Man Dies After Taking Drug He Thought Would Protect Him From Coronavirus

Man Dies After Taking Drug He Thought Would Protect Him From Coronavirus

Man Dies After Taking Drug He Thought Would Protect Him From Coronavirus

Banner Health experts are warning the public against using "inappropriate medications" after an Arizona man died and his wife was hospitalized after taking chemicals they believed could help protect against coronavirus.

The Arizona man is not the first to go wrong in attempting to self-medicate with the substance, with a number of reports out of Nigeria stating that hospitals had seen a series of chloroquine overdoses following President Trump's first mention that it could be used to combat Covid-19.

This weekend Brooks cared for a man in his 60s who died after ingesting a version of chloroquine commonly used to clean fish tanks.

"Trump kept saying it was basically pretty much a cure", the woman told NBC from her hospital bed.

An earlier small-scale study of 30 patients by French researchers published last week had shown that hydroxychloroquine used alone was effective in reducing the duration and severity of COVID-19, while using it in combination with an antibiotic called azithromycin increased its effectiveness.

"I saw it sitting on the back shelf and thought, 'Hey, isn't that the stuff they're talking about on TV, ' " said the woman, who was not named by NBC. But no drug has been approved to treat COVID-19, and a vaccine is estimated to remain at least a year away.

While laboratory research has found the drug to be effective in related coronaviruses that cause severe acute respiratory syndrome, the CDC and the World Health Organisation are still studying whether the same is true for the current outbreak of SARS-CoV-2 and the disease it causes, covid-19.

President Donald Trump answers questions from reporters as U.S. Defense Secretary Mark Esper looks on during the daily White House coronavirus response briefing with members of his administration's coronavirus task force at the White House in Washington, DC, March 18, 2020.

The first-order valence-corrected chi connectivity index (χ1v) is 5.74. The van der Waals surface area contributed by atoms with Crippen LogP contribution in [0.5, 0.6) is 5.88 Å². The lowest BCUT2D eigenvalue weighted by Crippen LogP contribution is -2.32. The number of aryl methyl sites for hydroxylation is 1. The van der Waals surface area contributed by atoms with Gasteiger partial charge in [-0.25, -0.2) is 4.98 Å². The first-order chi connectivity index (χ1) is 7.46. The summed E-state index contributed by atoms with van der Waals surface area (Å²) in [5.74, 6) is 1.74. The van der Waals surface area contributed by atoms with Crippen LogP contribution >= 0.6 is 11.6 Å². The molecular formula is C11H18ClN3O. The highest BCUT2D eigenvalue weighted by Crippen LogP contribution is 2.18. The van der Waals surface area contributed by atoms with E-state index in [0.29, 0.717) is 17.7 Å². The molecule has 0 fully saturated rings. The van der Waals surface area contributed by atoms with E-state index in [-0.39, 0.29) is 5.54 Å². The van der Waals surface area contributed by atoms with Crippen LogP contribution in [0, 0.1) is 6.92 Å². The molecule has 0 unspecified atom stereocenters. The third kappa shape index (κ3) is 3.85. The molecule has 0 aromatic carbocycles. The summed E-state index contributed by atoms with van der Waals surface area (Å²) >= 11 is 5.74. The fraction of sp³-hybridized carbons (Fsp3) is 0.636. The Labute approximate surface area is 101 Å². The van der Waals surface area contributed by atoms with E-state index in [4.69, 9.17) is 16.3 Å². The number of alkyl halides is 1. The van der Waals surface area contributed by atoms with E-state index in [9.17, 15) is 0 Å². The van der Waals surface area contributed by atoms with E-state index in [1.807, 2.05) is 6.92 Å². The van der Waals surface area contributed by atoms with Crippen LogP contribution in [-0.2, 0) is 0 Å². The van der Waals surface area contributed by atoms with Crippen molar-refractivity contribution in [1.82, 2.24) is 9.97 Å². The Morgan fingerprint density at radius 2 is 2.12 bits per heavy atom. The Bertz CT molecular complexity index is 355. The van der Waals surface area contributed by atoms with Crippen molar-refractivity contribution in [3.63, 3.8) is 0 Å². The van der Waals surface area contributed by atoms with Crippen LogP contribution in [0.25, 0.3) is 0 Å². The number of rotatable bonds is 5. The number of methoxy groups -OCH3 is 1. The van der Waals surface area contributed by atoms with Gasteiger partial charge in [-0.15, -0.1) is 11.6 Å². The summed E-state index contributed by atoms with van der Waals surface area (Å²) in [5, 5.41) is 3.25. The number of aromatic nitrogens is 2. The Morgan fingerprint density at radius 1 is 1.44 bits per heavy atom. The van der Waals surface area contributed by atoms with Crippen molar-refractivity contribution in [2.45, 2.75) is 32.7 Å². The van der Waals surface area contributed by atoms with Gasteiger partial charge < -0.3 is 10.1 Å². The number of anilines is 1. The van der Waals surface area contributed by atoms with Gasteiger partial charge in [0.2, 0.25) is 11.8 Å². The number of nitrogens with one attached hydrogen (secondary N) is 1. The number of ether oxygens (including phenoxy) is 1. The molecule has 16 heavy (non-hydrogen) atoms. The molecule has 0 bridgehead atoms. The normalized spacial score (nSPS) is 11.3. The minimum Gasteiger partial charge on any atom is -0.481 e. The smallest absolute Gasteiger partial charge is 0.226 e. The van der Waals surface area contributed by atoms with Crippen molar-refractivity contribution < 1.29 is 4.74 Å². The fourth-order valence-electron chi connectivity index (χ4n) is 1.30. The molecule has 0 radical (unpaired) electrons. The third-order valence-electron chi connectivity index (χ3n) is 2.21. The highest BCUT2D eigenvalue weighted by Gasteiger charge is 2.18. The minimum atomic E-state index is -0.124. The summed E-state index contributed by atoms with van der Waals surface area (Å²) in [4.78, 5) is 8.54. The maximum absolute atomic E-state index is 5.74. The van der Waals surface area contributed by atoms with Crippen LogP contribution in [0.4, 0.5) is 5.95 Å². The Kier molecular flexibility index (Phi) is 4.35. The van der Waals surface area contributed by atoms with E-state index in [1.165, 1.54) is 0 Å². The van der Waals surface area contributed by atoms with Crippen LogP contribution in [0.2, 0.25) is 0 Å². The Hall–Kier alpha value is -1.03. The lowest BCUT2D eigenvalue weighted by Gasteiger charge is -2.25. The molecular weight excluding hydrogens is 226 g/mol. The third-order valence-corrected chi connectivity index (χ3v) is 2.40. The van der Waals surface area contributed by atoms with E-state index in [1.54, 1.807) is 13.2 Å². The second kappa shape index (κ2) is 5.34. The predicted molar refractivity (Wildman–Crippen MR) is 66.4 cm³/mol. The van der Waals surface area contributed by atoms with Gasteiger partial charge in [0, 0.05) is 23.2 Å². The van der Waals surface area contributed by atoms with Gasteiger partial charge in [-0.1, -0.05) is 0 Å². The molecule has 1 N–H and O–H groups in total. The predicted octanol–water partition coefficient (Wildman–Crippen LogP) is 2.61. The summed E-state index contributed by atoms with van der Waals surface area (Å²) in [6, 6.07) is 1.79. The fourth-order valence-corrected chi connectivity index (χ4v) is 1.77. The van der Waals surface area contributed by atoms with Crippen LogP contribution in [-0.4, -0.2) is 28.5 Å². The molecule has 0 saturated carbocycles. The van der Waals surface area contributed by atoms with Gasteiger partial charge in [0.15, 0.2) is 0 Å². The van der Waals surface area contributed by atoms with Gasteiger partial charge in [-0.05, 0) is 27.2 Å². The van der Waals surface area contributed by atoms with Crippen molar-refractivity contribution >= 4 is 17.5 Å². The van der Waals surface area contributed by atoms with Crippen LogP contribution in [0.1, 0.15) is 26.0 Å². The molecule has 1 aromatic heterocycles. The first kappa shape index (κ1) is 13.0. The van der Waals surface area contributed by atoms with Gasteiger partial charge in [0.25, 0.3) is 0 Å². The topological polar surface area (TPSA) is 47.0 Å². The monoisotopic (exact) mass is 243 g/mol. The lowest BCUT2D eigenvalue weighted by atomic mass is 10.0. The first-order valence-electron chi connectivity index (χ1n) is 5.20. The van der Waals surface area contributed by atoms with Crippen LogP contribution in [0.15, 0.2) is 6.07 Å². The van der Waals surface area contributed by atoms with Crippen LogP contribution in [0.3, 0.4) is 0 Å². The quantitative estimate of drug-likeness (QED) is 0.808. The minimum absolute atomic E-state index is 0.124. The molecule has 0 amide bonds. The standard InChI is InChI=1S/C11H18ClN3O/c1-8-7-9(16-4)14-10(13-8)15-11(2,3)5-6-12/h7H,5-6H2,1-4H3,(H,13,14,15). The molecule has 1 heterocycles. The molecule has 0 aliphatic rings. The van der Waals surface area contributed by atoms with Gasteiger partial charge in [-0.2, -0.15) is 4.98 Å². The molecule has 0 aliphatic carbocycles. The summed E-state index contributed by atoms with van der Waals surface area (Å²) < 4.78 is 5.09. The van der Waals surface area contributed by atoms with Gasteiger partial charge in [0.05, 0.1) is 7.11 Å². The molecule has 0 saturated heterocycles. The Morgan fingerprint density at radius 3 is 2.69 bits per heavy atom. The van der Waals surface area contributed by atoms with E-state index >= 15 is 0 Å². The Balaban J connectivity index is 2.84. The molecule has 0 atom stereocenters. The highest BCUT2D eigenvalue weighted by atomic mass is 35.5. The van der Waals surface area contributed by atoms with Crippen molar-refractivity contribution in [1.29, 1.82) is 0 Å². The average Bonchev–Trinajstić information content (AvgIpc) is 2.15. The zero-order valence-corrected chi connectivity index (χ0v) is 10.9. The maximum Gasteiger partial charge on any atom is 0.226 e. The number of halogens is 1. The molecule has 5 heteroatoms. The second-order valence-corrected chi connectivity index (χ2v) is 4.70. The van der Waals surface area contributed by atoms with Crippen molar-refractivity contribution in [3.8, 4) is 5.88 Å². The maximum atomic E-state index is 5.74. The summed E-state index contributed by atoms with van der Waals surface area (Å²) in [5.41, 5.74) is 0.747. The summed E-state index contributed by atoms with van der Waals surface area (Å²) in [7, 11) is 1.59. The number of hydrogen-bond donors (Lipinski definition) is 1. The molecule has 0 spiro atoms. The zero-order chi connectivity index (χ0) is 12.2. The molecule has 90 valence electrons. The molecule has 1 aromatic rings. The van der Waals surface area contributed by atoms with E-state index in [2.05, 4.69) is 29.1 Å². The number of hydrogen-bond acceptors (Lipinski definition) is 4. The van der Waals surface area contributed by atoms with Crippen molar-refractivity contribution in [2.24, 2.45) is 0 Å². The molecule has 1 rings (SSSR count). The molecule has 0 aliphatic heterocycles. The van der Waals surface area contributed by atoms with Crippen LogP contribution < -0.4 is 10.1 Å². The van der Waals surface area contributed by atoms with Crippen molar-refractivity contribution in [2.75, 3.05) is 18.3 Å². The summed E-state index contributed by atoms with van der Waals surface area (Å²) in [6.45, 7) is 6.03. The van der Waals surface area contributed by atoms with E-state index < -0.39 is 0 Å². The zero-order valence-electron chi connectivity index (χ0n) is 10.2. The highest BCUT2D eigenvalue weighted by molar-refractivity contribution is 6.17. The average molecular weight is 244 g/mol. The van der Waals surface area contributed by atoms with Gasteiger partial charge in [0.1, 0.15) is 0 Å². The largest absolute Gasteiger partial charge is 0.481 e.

Health officials are urging people not to try to self-medicate during the coronavirus pandemic.

The potential downside of the drugs is that the COVID-19 studies up to this point have been limited at best, and positive test results may be anecdotal.

Trump has said they could be a "gift from God" and a "game-changer", even as many scientists have cautioned against overhyping unproven medicines before large scale clinical trials are carried out. "We were afraid of getting sick", she said.

New York Governor Andrew Cuomo, whose state is the epicenter of the US outbreak with more than 25,000 cases, on Sunday said it had acquired hundreds of thousands of doses of the malaria drugs to use in a clinical trial.

Dr. Anthony Fauci, Trump's director of the National Institute of Allergy and Infectious Diseases, said during the same press conference when Trump promoted the drug that "you really can't make any definitive statement about it". They were not tested for the coronavirus.

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